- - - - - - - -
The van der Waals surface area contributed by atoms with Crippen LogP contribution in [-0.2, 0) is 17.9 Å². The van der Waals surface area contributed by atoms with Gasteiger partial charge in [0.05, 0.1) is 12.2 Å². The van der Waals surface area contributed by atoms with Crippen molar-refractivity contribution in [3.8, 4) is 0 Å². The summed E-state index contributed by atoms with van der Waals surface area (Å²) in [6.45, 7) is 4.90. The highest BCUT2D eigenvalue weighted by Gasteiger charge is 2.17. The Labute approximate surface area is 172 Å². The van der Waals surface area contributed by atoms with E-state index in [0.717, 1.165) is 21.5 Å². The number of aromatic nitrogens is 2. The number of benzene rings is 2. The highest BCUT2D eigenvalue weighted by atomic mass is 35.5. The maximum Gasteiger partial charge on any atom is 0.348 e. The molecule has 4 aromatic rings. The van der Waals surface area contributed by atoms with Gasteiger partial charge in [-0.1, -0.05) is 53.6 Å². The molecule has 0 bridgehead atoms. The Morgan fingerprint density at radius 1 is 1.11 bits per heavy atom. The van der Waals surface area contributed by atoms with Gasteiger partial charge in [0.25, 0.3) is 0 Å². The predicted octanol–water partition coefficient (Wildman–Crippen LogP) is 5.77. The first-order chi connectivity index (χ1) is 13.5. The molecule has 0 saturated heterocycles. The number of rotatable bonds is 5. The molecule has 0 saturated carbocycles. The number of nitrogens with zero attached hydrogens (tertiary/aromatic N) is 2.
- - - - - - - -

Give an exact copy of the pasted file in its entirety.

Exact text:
The van der Waals surface area contributed by atoms with Crippen LogP contribution in [-0.2, 0) is 17.9 Å². The van der Waals surface area contributed by atoms with Gasteiger partial charge in [0.05, 0.1) is 12.2 Å². The van der Waals surface area contributed by atoms with Crippen molar-refractivity contribution in [3.8, 4) is 0 Å². The summed E-state index contributed by atoms with van der Waals surface area (Å²) in [6.45, 7) is 4.90. The highest BCUT2D eigenvalue weighted by Gasteiger charge is 2.17. The Labute approximate surface area is 172 Å². The van der Waals surface area contributed by atoms with E-state index in [0.717, 1.165) is 21.5 Å². The number of aromatic nitrogens is 2. The number of benzene rings is 2. The highest BCUT2D eigenvalue weighted by atomic mass is 35.5. The maximum Gasteiger partial charge on any atom is 0.348 e. The molecule has 4 aromatic rings. The van der Waals surface area contributed by atoms with Gasteiger partial charge in [-0.1, -0.05) is 53.6 Å². The molecule has 0 bridgehead atoms. The Morgan fingerprint density at radius 1 is 1.11 bits per heavy atom. The van der Waals surface area contributed by atoms with Gasteiger partial charge in [0.25, 0.3) is 0 Å². The predicted octanol–water partition coefficient (Wildman–Crippen LogP) is 5.77. The first-order chi connectivity index (χ1) is 13.5. The molecule has 0 saturated heterocycles. The number of rotatable bonds is 5. The molecule has 0 saturated carbocycles. The number of nitrogens with zero attached hydrogens (tertiary/aromatic N) is 2.